On a larger scale, we may say that the archival haunting relates to the broad societal mission of archives and archivists: to preserve and make available archives that may give society some sort of continuity. And, to quote Brien Brothman, “archival institutions are nothing if they do not primarily embody a community’s temporal inclusiveness. Archives serve as agents of openness to the dead and unborn generations, the past and the future, always struggling to achieve symmetry of concern for past and future individuals”.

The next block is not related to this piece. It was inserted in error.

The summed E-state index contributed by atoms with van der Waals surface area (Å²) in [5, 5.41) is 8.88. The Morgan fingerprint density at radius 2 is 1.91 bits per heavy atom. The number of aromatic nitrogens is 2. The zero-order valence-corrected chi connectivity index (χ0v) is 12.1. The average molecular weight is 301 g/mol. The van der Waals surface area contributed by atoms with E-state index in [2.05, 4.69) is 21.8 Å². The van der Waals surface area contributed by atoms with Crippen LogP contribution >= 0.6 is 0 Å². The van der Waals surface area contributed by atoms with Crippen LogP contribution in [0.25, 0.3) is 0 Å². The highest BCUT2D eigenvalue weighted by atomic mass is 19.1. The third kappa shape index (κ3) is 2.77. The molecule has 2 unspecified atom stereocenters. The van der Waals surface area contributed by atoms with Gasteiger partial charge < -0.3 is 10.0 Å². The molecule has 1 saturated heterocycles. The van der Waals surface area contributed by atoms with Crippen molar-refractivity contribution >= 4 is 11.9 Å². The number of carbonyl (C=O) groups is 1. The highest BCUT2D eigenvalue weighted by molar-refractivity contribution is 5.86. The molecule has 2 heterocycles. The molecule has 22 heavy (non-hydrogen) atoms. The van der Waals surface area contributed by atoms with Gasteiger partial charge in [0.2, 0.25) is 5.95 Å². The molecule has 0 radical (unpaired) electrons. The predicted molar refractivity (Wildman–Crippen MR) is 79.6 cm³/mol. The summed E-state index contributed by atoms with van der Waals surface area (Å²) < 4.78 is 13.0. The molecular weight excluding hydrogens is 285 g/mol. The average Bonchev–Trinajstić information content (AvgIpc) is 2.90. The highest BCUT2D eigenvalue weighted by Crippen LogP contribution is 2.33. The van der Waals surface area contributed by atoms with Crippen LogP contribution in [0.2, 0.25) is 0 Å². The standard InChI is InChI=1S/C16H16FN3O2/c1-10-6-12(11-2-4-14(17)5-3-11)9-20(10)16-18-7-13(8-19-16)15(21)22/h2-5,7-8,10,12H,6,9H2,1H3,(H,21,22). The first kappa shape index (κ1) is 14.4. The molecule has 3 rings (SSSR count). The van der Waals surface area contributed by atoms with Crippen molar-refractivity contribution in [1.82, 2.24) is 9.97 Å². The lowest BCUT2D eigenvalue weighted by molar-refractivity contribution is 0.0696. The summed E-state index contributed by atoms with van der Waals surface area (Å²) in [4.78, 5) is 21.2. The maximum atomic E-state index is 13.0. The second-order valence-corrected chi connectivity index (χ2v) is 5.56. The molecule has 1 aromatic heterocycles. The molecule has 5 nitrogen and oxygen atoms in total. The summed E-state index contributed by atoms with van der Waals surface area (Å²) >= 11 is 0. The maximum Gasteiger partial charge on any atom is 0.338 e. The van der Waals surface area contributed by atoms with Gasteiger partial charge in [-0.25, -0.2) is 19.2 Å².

But not necessarily so. Archives also embody discontinuity; they are houses of memory, but at the same time houses of forgetting. The societal roles that archives may play, depend on institutional strategies, priorities and professional practices (and of course on government funding). Terry Cook and Joan Schwartz have argued that archival institutions “are not passive storehouses of old stuff, but active sites where social power is negotiated, contested, confirmed”. The “stuff” that is kept in the archives obviously reflects power relations of the past, as they were created by government institutions in their exercise of power, but they are also influenced by the power relations of today, as far as public archival institutions in most countries in practice hold a monopoly on societal documentation. Archival institutions are generally established and funded by the state, or by regional or municipal authorities, and they employ the great majority of the world’s archivists, whose main task is to appraise, describe, preserve and make available the archives created by the same authorities. So the archives that are kept in public archival institutions represent a selective societal memory, partly because of their provenance (they are overwhelmingly from public bodies, private archives are few in comparison), and partly because of their bias (they reflect their creators’ view of society and their exercise of power, privileging and marginalization).